First Congregational church has faith in the power of well-being.

First Congregational United Church of Christ was quick to adopt Blue Zones Project best-practices. As a result, this small church is having a big impact on the health and well-being of its congregants and the community.



Fort Worth’s First Congregational United Church of Christ may be small, but it’s making a big impact on well-being within its congregation and in the community, thanks in part to Blue Zones Project.

Located in southwest Fort Worth, the progressive church draws only about 150 attendees each week. But those members embrace trying new things and quickly made its enthusiasm for Blue Zones Project apparent. First Congregational Church became a Blue Zones Project Approved faith-based organization in March 2017, only a few months after committing to the goal. As a result, some of the many well-being and Blue Zones Project best practices now in place at the church include:

  • Once a month, church services include yoga, with an instructor leading the congregation in stretches and meditation. Standing and movement are also encouraged during gatherings.
  • Sunday School incorporates a Blue Zones Project challenge curriculum. 
  • Plant-based and vegan food options are available at all gatherings and meetings.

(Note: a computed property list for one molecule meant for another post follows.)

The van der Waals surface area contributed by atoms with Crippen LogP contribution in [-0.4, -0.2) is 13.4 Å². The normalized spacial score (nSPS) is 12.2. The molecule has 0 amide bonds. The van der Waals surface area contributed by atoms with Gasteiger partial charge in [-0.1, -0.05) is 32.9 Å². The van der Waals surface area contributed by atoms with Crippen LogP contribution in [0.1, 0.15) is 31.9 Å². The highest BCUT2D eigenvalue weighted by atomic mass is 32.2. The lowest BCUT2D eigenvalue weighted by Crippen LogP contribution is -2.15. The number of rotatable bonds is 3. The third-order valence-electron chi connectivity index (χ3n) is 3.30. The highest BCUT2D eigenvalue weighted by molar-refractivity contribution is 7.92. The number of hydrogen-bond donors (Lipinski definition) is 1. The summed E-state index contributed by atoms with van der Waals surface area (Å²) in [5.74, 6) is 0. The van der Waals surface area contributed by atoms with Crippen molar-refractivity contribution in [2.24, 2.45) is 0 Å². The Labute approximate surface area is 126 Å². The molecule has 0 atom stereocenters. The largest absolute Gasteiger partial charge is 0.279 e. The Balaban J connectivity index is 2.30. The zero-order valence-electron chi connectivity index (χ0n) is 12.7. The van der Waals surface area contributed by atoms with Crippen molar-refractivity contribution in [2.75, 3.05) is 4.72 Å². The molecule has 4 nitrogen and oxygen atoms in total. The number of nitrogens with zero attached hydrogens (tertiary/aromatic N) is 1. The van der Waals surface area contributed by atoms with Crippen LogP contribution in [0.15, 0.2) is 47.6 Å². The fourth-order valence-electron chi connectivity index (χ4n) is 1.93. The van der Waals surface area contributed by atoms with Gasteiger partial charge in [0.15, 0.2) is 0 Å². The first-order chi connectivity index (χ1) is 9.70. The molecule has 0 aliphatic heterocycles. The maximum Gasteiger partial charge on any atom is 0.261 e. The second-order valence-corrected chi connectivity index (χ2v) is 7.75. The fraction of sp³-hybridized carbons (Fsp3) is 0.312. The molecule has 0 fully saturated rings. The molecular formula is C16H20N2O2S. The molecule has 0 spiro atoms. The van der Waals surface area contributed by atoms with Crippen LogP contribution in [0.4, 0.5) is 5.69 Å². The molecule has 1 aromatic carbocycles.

• The church hosts a monthly “Sharing Soul Food Sunday” where the food and values of different cultures are explored. Many of the dishes meet the Blue Zones Healthy Dish Guidelines, and a majority of recipes are plant-based.
  • Congregants are encouraged to downshift and move naturally in the church’s beautiful labyrinth throughout the year, not just during Lent. 

Under the leadership of Senior Pastor Lee Ann Bryce, the small congregation strives to have a large and visible presence throughout the community. In that aspect, Blue Zones Project’s emphasis on purpose and volunteering as a catalyst for better well-being was a perfect match for the church. In the past few years, member volunteerism has increased by 30 percent, largely as a result of the church offering more opportunities for members to serve the community—one of the organization’s core values. First Congregational also opened its space to the community, making it available for picnics, pet adoptions, cooking demonstrations, and rehearsals. 

Tracy Hanna, a congregant and volunteer at First United Church, said Blue Zones Project aligned well with the church’s core values. “We really enjoyed the focus on purpose and volunteerism,” she added. “It’s who we are and what we do.”